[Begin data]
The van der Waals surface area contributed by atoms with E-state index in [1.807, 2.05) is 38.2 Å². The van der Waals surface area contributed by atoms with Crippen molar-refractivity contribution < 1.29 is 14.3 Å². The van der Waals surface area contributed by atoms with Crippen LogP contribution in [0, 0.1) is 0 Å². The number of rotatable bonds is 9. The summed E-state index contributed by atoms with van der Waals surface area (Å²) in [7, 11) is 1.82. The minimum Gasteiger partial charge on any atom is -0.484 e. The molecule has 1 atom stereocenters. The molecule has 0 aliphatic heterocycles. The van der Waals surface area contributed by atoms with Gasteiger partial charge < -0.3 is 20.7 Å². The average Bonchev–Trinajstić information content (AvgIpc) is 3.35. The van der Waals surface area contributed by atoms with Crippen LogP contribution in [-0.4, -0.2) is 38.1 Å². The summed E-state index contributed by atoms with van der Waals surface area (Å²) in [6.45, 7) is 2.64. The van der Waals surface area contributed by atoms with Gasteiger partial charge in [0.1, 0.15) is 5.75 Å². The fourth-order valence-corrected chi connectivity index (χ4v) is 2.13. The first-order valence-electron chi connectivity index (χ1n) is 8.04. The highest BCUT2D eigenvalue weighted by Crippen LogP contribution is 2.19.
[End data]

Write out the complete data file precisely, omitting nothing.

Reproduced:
The van der Waals surface area contributed by atoms with E-state index in [1.807, 2.05) is 38.2 Å². The van der Waals surface area contributed by atoms with Crippen molar-refractivity contribution < 1.29 is 14.3 Å². The van der Waals surface area contributed by atoms with Crippen LogP contribution in [0, 0.1) is 0 Å². The number of rotatable bonds is 9. The summed E-state index contributed by atoms with van der Waals surface area (Å²) in [7, 11) is 1.82. The minimum Gasteiger partial charge on any atom is -0.484 e. The molecule has 1 atom stereocenters. The molecule has 0 aliphatic heterocycles. The van der Waals surface area contributed by atoms with Gasteiger partial charge < -0.3 is 20.7 Å². The average Bonchev–Trinajstić information content (AvgIpc) is 3.35. The van der Waals surface area contributed by atoms with Crippen LogP contribution in [-0.4, -0.2) is 38.1 Å². The summed E-state index contributed by atoms with van der Waals surface area (Å²) in [6.45, 7) is 2.64. The van der Waals surface area contributed by atoms with Gasteiger partial charge in [0.1, 0.15) is 5.75 Å². The fourth-order valence-corrected chi connectivity index (χ4v) is 2.13. The first-order valence-electron chi connectivity index (χ1n) is 8.04. The highest BCUT2D eigenvalue weighted by Crippen LogP contribution is 2.19.